amy: honduran musician karla lara performing here on our democracy now! studio. this is democracy now!, democracynow.org, the war and peace report. i'm amy goodman. as we continue on the crisis in honduras, where tens of thousands of protesters poured into the streets sunday two to announce the alleged election fraud and to support opposition presidential candidate salvador
nasralla. last week, positive accounting of the but when the incumbent president juan linda hernandez was trailing opposition candidate salvador nasralla who is now calling on the military to stop the crackdown on protesters. we are joined by honduran human rights activist zenaida velasquez. she's one of the founders of the committee of relatives of the disappeared in honduras. her sister, ilse velasque, was a teacher who was killed during a demonstration in march 2011. her brother, manfredo velasquez, was abducted and disappeared by honduran security forces in 1981. joining us from honduras is matt ginsberg-jaeckle, one of the founding members of the honduras solidarity network, a member of the group la voz de los de abajo and a longtime friend of murdered environmental organizer berta caceres. we welcome you both to democracy now! i'm going to begin with zenaida velasquez. what do understand is happening
right now and what are you calling for? >> good morning, amy. the risk ofening is a general strike in the entire country because they are opposing this curfew that certainly is mostly a coup d'etat. and so the possibility of having a general strike because the people say they are composing p.m.curfew to us from 6:00 to 6:00 a.m., so from 6:00 a.m. to 6:00 p.m. in general strike thiswe have to stop electoral vote, this blatantly rigged electoral results. it is incredible how they have hacked the system three times,
then all of a sudden when they reactivate the system, juan orlando is ahead of salvador nasralla. this is completely outrageous. they are talking about this when on sunday -- actually, monday, early morning about 2:00 a.m., finally, the first results were given and salvador nasralla was winning by five points after counting 67%. , 33%, washe rest going to be done the rest of the days. it is more than a week already. they are still playing with those results. that is why the people are completely frustrated and angry.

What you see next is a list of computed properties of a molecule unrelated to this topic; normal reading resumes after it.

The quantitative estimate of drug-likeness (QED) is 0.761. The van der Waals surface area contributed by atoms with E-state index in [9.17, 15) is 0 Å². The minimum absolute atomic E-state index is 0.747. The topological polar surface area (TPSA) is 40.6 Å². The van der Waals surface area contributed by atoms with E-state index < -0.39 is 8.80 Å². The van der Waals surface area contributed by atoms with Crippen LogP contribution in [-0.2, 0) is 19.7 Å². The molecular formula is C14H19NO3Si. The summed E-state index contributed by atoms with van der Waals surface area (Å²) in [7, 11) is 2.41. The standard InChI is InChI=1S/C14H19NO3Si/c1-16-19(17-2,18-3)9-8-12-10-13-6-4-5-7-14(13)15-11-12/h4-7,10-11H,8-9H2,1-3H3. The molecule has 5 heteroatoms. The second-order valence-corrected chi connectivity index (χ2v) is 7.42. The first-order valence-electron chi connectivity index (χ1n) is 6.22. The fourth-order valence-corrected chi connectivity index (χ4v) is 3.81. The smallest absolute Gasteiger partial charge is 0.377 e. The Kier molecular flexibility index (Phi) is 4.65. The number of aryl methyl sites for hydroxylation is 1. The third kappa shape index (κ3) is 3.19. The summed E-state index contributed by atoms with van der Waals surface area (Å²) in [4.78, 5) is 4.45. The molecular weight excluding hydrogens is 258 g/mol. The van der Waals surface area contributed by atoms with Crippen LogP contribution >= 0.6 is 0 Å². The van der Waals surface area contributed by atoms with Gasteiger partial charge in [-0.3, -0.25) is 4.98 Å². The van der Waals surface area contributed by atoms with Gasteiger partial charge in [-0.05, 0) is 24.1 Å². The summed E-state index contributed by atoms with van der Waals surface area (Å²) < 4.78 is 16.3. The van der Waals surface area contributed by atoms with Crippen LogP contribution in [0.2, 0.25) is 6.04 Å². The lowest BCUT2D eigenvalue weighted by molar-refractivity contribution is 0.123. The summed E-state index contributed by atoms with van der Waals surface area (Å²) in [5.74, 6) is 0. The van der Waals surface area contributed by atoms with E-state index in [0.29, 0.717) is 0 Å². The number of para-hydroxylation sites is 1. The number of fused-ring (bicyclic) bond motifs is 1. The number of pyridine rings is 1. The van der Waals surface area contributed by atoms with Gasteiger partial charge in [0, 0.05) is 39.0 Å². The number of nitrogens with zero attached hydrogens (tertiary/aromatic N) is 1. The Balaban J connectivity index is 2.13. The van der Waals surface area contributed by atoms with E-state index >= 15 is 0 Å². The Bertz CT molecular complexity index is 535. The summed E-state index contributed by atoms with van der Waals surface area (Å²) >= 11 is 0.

and the most amazing thing is that it is mostly youth. yesterday, we have between 500,000 -- 500,000 to 600,000 people in the streets of tegucigalpa. it is mostly youth. it is about 80% of the youth that are doing this, accompanied, of course, by the rest of the people. saying, everywhere they were demonstrating and they say, who is afraid of anything here? amy: i want to bring matt ginsberg-jaeckle into the conversation. can you tell us where you are in honduras and what you see happening on the ground? in tegucigalpa.
i have been here for several days. i have been in the country for about 10 days. it is really surreal. it is hard to describe what is happening. i spent a good portion of the last few days doing human rights monitoring, both in the protests and the main public hospital in tegucigalpa -- which is really ground zero to see how this military siege is playing out. ambulance after ambulance, truck after truck, taxi after taxi come pouring through the gates bringing wounded protester after wounded protester. these are protesters being wounded by live ammunition, amy. it is unreal. there is not enough room for them in the emergency room. there leaving some people shot just in the lead waiting up to an hour because they have so many other cases to attend to. a state of complete impunity. i was at the hospital when a curfew was called. they gave one hour notice and we
were in the middle of documented severe violations of human rights when we had to all be rushed out to get home safely. but i also want to emphasize there is another side of what is going on here. one moment is the moment where we're watching these grave violations of human rights. the other moments are the ones where we're seeing these people refusing to give up and refusing to accept this fraud. the night after -- the first night of curfew is being called the black knight because of the amount of death and bloodshed. it was the banging of pots and pans. when you step outside tegucigalpa, sounded like there wasn't a single household that was not banging pots and pans. it was a symphony of joy of yelling, of open defiance. in many never its people, people were flooding out in open defiance of extreme -- making it clear the will of the people is not broken.